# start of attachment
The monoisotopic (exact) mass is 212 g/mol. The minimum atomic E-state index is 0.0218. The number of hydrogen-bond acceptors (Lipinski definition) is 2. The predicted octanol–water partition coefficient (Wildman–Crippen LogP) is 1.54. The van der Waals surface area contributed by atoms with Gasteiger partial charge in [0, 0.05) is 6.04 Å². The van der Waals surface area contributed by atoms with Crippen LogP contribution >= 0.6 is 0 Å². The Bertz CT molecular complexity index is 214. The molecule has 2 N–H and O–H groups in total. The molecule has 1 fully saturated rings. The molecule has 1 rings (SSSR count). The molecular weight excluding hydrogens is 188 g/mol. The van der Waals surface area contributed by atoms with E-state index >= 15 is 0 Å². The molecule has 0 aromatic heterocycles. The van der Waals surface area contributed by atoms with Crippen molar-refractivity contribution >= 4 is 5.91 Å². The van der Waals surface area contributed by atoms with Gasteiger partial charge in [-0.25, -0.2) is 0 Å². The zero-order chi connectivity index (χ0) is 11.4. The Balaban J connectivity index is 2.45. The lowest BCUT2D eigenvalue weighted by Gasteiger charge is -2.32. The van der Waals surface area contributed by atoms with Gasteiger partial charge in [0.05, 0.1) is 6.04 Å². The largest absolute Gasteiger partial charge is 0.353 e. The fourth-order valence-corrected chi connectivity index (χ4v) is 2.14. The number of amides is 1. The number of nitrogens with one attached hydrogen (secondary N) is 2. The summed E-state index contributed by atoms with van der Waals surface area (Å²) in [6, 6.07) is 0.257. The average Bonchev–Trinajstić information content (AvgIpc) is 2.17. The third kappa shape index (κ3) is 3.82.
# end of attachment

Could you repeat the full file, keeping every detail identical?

The monoisotopic (exact) mass is 212 g/mol. The minimum atomic E-state index is 0.0218. The number of hydrogen-bond acceptors (Lipinski definition) is 2. The predicted octanol–water partition coefficient (Wildman–Crippen LogP) is 1.54. The van der Waals surface area contributed by atoms with Gasteiger partial charge in [0, 0.05) is 6.04 Å². The van der Waals surface area contributed by atoms with Crippen LogP contribution >= 0.6 is 0 Å². The Bertz CT molecular complexity index is 214. The molecule has 2 N–H and O–H groups in total. The molecule has 1 fully saturated rings. The molecule has 1 rings (SSSR count). The molecular weight excluding hydrogens is 188 g/mol. The van der Waals surface area contributed by atoms with E-state index >= 15 is 0 Å². The molecule has 0 aromatic heterocycles. The van der Waals surface area contributed by atoms with Crippen molar-refractivity contribution >= 4 is 5.91 Å². The van der Waals surface area contributed by atoms with Gasteiger partial charge in [-0.25, -0.2) is 0 Å². The zero-order chi connectivity index (χ0) is 11.4. The Balaban J connectivity index is 2.45. The lowest BCUT2D eigenvalue weighted by Gasteiger charge is -2.32. The van der Waals surface area contributed by atoms with Gasteiger partial charge in [0.05, 0.1) is 6.04 Å². The largest absolute Gasteiger partial charge is 0.353 e. The fourth-order valence-corrected chi connectivity index (χ4v) is 2.14. The number of amides is 1. The number of nitrogens with one attached hydrogen (secondary N) is 2. The summed E-state index contributed by atoms with van der Waals surface area (Å²) in [6, 6.07) is 0.257. The average Bonchev–Trinajstić information content (AvgIpc) is 2.17. The third kappa shape index (κ3) is 3.82.